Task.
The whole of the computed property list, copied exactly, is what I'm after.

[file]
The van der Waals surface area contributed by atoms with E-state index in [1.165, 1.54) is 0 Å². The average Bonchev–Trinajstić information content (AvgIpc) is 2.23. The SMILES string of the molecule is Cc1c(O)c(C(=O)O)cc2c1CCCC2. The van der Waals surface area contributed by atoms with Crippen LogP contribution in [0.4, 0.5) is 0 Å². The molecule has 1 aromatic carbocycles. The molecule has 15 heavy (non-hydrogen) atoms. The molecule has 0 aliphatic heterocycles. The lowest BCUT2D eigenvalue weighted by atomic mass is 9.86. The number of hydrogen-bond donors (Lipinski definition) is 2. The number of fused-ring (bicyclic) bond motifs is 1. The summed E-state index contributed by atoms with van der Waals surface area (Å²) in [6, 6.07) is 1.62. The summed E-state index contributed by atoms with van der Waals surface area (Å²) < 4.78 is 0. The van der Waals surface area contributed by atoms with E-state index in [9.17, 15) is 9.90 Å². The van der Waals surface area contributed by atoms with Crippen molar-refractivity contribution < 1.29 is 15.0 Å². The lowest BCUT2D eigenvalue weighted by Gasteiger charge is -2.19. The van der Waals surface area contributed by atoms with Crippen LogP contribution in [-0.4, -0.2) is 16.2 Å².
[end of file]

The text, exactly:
The van der Waals surface area contributed by atoms with E-state index in [1.165, 1.54) is 0 Å². The average Bonchev–Trinajstić information content (AvgIpc) is 2.23. The SMILES string of the molecule is Cc1c(O)c(C(=O)O)cc2c1CCCC2. The van der Waals surface area contributed by atoms with Crippen LogP contribution in [0.4, 0.5) is 0 Å². The molecule has 1 aromatic carbocycles. The molecule has 15 heavy (non-hydrogen) atoms. The molecule has 0 aliphatic heterocycles. The lowest BCUT2D eigenvalue weighted by atomic mass is 9.86. The number of hydrogen-bond donors (Lipinski definition) is 2. The number of fused-ring (bicyclic) bond motifs is 1. The summed E-state index contributed by atoms with van der Waals surface area (Å²) in [6, 6.07) is 1.62. The summed E-state index contributed by atoms with van der Waals surface area (Å²) < 4.78 is 0. The van der Waals surface area contributed by atoms with E-state index in [9.17, 15) is 9.90 Å². The van der Waals surface area contributed by atoms with Crippen molar-refractivity contribution < 1.29 is 15.0 Å². The lowest BCUT2D eigenvalue weighted by Gasteiger charge is -2.19. The van der Waals surface area contributed by atoms with Crippen LogP contribution in [-0.4, -0.2) is 16.2 Å².